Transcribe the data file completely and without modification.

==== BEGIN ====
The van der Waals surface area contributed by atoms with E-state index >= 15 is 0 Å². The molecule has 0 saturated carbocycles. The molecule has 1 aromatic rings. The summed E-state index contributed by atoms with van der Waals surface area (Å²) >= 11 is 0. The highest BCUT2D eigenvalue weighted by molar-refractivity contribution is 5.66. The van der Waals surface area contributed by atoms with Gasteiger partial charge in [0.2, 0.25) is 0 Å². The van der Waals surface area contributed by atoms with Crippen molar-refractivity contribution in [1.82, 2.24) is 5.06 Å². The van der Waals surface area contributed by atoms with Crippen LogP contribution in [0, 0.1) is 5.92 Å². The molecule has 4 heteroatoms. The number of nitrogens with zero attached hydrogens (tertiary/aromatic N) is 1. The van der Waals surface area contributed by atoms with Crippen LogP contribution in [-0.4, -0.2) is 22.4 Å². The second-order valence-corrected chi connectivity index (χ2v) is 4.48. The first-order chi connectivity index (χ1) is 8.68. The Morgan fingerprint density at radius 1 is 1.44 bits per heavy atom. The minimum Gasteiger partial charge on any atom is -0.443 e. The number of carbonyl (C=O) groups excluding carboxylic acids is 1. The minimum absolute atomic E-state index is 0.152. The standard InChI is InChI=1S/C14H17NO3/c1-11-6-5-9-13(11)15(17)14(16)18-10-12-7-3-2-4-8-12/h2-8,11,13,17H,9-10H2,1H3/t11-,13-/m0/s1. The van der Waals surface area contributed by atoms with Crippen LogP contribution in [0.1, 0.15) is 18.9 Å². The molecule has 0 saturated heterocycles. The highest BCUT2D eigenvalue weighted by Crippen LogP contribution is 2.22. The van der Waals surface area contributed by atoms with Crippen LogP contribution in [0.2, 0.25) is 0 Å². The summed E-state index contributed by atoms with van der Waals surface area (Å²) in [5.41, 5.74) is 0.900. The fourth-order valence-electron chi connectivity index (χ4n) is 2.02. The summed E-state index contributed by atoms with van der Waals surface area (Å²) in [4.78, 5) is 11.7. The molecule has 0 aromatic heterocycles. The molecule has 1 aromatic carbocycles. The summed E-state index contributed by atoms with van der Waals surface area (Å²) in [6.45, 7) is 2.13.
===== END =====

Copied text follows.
The van der Waals surface area contributed by atoms with E-state index >= 15 is 0 Å². The molecule has 0 saturated carbocycles. The molecule has 1 aromatic rings. The summed E-state index contributed by atoms with van der Waals surface area (Å²) >= 11 is 0. The highest BCUT2D eigenvalue weighted by molar-refractivity contribution is 5.66. The van der Waals surface area contributed by atoms with Gasteiger partial charge in [0.2, 0.25) is 0 Å². The van der Waals surface area contributed by atoms with Crippen molar-refractivity contribution in [1.82, 2.24) is 5.06 Å². The van der Waals surface area contributed by atoms with Crippen LogP contribution in [0, 0.1) is 5.92 Å². The molecule has 4 heteroatoms. The number of nitrogens with zero attached hydrogens (tertiary/aromatic N) is 1. The van der Waals surface area contributed by atoms with Crippen LogP contribution in [-0.4, -0.2) is 22.4 Å². The second-order valence-corrected chi connectivity index (χ2v) is 4.48. The first-order chi connectivity index (χ1) is 8.68. The Morgan fingerprint density at radius 1 is 1.44 bits per heavy atom. The minimum Gasteiger partial charge on any atom is -0.443 e. The number of carbonyl (C=O) groups excluding carboxylic acids is 1. The minimum absolute atomic E-state index is 0.152. The standard InChI is InChI=1S/C14H17NO3/c1-11-6-5-9-13(11)15(17)14(16)18-10-12-7-3-2-4-8-12/h2-8,11,13,17H,9-10H2,1H3/t11-,13-/m0/s1. The van der Waals surface area contributed by atoms with Crippen LogP contribution in [0.1, 0.15) is 18.9 Å². The molecule has 0 saturated heterocycles. The highest BCUT2D eigenvalue weighted by Crippen LogP contribution is 2.22. The van der Waals surface area contributed by atoms with Crippen LogP contribution in [0.2, 0.25) is 0 Å². The summed E-state index contributed by atoms with van der Waals surface area (Å²) in [5.41, 5.74) is 0.900. The fourth-order valence-electron chi connectivity index (χ4n) is 2.02. The summed E-state index contributed by atoms with van der Waals surface area (Å²) in [4.78, 5) is 11.7. The molecule has 0 aromatic heterocycles. The molecule has 1 aromatic carbocycles. The summed E-state index contributed by atoms with van der Waals surface area (Å²) in [6.45, 7) is 2.13.